In OECD countries, decisions taken by schools in consultation with other levels of authority are relatively rare in education, with the exception of the United States, where more than 53% of decisions relating to lower secondary education are made in consultation with local school district authorities (OECD, 2012). As states and territories in the United States are primarily responsible for local education and schooling, education policies related to initial teacher preparation (ITP) differ by region. The allocated power to the federal level is relatively important, with federal states collecting data on the quality of teacher preparation, distributing and monitoring funds through the Higher Education Act of 1965 (United States Government, 1965).
Due to this structure, cross-state networks in the United States are influential stakeholders in national education policy making – and it also applies to the field of ITP. These networks lead discussion to improve ITP and react to the federal and state legislation regarding various issues related to teacher education. There are three leading networks in the United States:
Other networks involved in ITP policy and practice include the National Association of State Directors of Teacher Education and Certification (NASDTEC) and the Association of Public & Land Grant Universities (APLU). This case study looks at the Deans for Impact’s case as a cross-state network actively engaging in transforming ITP in the United States.
Deans for Impact focus their work on three major areas (Deans for Impact, 2018):
Thirteen diverse institutions are participating in the CIS prototype during the 2017/18 academic year and collecting common data on the development of more than 1 500 teacher candidates.
Deans for Impact sees that there are vast opportunities for improvement of ITP but it needs to be framed in a positive way by engaging with other Deans with a teacher preparation reform agenda. In 2017, it published Building Blocks, a digital publication exploring the transformation of teacher preparation in the United States using video, photos and interviews with stakeholders across 18 ITE programmes in 13 states. It identified four essential building blocks of effective preparation: modelling, practice, feedback and alignment (Deans for Impact, 2017).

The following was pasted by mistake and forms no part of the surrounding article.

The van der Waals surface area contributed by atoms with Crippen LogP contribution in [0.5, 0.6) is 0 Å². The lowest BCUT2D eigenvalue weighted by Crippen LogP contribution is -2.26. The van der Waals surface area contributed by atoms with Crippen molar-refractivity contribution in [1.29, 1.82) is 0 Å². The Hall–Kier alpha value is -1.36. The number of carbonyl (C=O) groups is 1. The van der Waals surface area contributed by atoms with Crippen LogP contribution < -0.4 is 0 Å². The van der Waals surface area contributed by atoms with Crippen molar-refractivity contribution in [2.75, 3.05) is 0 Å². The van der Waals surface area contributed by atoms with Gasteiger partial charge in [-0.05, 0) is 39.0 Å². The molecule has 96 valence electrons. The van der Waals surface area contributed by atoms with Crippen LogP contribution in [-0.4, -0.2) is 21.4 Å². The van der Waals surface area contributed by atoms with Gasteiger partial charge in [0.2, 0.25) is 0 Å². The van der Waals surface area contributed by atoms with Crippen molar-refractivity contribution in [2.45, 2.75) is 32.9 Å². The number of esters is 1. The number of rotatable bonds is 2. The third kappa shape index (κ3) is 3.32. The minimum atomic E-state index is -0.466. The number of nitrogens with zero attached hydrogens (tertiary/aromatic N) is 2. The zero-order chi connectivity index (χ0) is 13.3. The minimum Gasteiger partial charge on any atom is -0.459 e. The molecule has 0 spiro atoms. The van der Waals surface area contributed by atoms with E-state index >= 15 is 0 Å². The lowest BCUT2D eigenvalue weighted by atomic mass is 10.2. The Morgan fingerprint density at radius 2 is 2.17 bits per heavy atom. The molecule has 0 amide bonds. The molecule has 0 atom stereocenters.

The OECD review team in its visit to the United States from 25-28 October 2016 concluded that a cross-state network such as the Deans for Impact was a strength in that it:
The OECD review team also noted that:
American Association of Colleges of Teacher Education (2018), American Association of Colleges of Teacher Education, (accessed on 28 May 2018). 
Council of Chief State School Officers (2018), Council of Chief State School Officers, (accessed on 28 May 2018). 
Deans for Impact (2018), Transforming Educator Preparation, (accessed on 13 March 2018). 
Deans for Impact (2017), Building Blocks, (accessed on 28 May 2018). 
This case study describes a “promising practice” drawn from an OECD review of initial teacher preparation in the United States from 25-28 October 2016.
The OECD Review Team identified a number of “promising practices” in each country. These practices may not be widespread or representative, but seen in the context of other challenges, they represent a strength or opportunity to improve the country’s initial teacher preparation system – and for other countries to learn from them.
This work is published under the responsibility of the Secretary-General of the OECD. The opinions expressed and arguments employed herein do not necessarily reflect the official views of OECD member countries.
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